Mr. Peter Ryder, CEO of Indochina Capital, shares his thoughts on relations between the US and Vietnam since normalization.
■ As one of the most successful American investors in Vietnam, what is your view of investment from the US in Vietnam since the two countries normalized relations?
Since the US and Vietnam normalized relations in July 1995 Vietnam has experienced tremendous economic growth and social change. Direct interaction in investment and trade between the US and Vietnam has been one of the prime catalysts in Vietnam’s development. The lifting of the US trade embargo in 1994, the normalization of US-Vietnam diplomatic relations in 1995, and the implementation of the US-Vietnam bilateral trade agreement in 2000, accompanied by various other bilateral and multilateral political, financial, and trade arrangements, have deepened the relationship between the two countries.
Over the last 20 years US-Vietnam relations have experienced positive and sustainable growth, quantitatively and qualitatively. On the quantitative front, the US is Vietnam’s largest trade partner, with over $30.5 billion of goods exported to the US and nearly $5.7 billion of goods imported from the US in 2014. In terms of FDI, the US is the seventh largest investor in Vietnam among 101 countries. However, if one counts investments flowing through US subsidiaries in Singapore, the Cayman Islands, the British Virgin Islands and other jurisdictions, the US would be within the top three or four largest investors. On a qualitative basis, the two countries continue to exchange dignitaries, students, tourists, and intelligence. With the mutual interest of maintaining regional stability, the two countries will continue to move closer together.
■ Do you think Vietnam is a market of potential for US investors?
Vietnam has made considerable progress in opening and reforming its markets over the last 20 years. As such the country is consistently ranked as one of the region’s most attractive destinations for foreign investors in general and US investors in particular.
Vietnam offers “fertile ground” for investment, boasting abundant natural and human resources. And the country is well-located within Asia-Pacific.
On the demographic front, Vietnam has a large, young and educated population. In particular, the rapidly expanding consumer class will be very attractive for US investors who are looking to cater to this large consumer base. According to Boston Consulting, Vietnam’s middle and high class will be the fastest growing in Asia through 2020. It is expected to triple from 12 million in 2012 to 33 million in 2020.
US manufacturers have also been attracted to Vietnam’s low-cost and highly-literate labor force. Many have been relocating their factories from China, Thailand and other countries in the region to Vietnam. As an example, Intel’s largest chip plant in the world is located just outside of Ho Chi Minh City.
Given the attractiveness of the market, cross-border transactions between US investors and local companies have increased significantly over the past few years and the quality of investors has also improved. This trend is headlined by the US-based Texas Pacific Group, who is a large investor in a local consumer company, and Warburg Pincus, who is a large investor in a local real estate company.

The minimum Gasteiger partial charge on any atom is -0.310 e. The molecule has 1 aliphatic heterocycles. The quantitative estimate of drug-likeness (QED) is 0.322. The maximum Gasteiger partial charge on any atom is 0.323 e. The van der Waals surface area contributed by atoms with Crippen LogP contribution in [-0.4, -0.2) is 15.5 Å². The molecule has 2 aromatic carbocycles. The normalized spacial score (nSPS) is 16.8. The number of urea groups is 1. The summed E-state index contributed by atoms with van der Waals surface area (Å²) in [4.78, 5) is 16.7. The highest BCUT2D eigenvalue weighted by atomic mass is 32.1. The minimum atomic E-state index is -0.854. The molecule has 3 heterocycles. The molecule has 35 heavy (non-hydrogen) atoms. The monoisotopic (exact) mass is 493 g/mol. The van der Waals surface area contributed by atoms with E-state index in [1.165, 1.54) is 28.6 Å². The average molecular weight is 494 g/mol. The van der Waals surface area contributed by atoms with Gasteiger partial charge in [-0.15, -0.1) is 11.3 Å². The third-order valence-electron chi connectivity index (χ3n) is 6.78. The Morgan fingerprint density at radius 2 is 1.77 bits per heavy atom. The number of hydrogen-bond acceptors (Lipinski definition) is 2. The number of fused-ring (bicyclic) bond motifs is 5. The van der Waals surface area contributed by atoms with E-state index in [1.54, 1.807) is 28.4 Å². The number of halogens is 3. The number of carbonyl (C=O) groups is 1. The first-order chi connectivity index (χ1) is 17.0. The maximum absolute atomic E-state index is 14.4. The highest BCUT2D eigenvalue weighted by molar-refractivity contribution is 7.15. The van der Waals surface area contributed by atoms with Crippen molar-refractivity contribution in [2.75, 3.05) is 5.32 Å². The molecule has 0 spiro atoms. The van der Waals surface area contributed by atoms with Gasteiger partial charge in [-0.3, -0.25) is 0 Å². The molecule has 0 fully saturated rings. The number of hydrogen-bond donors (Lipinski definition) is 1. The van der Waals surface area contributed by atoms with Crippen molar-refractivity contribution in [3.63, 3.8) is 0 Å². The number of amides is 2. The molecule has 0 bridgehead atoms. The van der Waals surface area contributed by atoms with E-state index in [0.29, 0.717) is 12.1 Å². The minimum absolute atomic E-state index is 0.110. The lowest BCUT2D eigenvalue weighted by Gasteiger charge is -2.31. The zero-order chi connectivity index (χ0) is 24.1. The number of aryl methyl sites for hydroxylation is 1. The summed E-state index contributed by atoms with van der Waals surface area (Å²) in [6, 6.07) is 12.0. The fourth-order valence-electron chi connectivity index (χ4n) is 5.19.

■ What are the challenges for Indochina Capital when doing business in Vietnam?
Over the past 16 years Indochina Capital has established a well-deserved reputation as Vietnam’s premier investment company. We have been involved in high-end real estate development, real estate services, investment banking, strategic advisory, and renewable resources. Despite the challenges of doing business in Vietnam we maintain a long-term positive outlook on the country and are here for the long term.
During our time in Vietnam we have witnessed extreme market cyclicality, from the highs of Vietnam entering the WTO in 2007, when the stock market peaked at 1170, to the lows in 2009 following the global financial crisis, with the stock market losing 80 per cent of its value. We have seen two bouts of runaway inflation coupled with high interest rates, in 2008 and 2011, a period of rapid currency devaluation, from 2008 to 2011, and high trade deficits, which sent many foreign investors fleeing.
Since 2012 the macro-economic picture has improved and many investors have taken another look at Vietnam. Despite the improved macro-economic picture, investors are beset by the heavy-handed nature of the approval process for licenses and permits to carry out virtually any type of business, investment, and trade-related activity in Vietnam. Thus, approvals take longer than they should, costing investors time and money and deterring more investors from investing in Vietnam.
With a capable and experienced professional team Indochina Capital has been able to overcome different challenges to move forward. We operate based on near-term agility and long-term vision, to achieve solid growth and success over the years.
■ How do you foresee FDI from the US in Vietnam in the time to come?
One of the key drivers for FDI from the US to Vietnam will be the Trans-Pacific Partnership (TPP). The TPP between the US, Vietnam and ten other countries will bring these economies into a single trading bloc accounting for 40 per cent of global GDP. As the poorest country (on a per capita basis), Vietnam will be the biggest beneficiary of the TPP.
Outside of the TPP, the government is trying to make meaningful reforms with the equitization of more State-owned enterprises, revision of investment laws, and allowances for foreign ownership of real estate.
With the continuance of economic stability, the introduction of the TPP, and structural reforms, we would expect more FDI to flow from the US to Vietnam.
- 20 years US-Vietnam relations
- Mr. Peter Ryder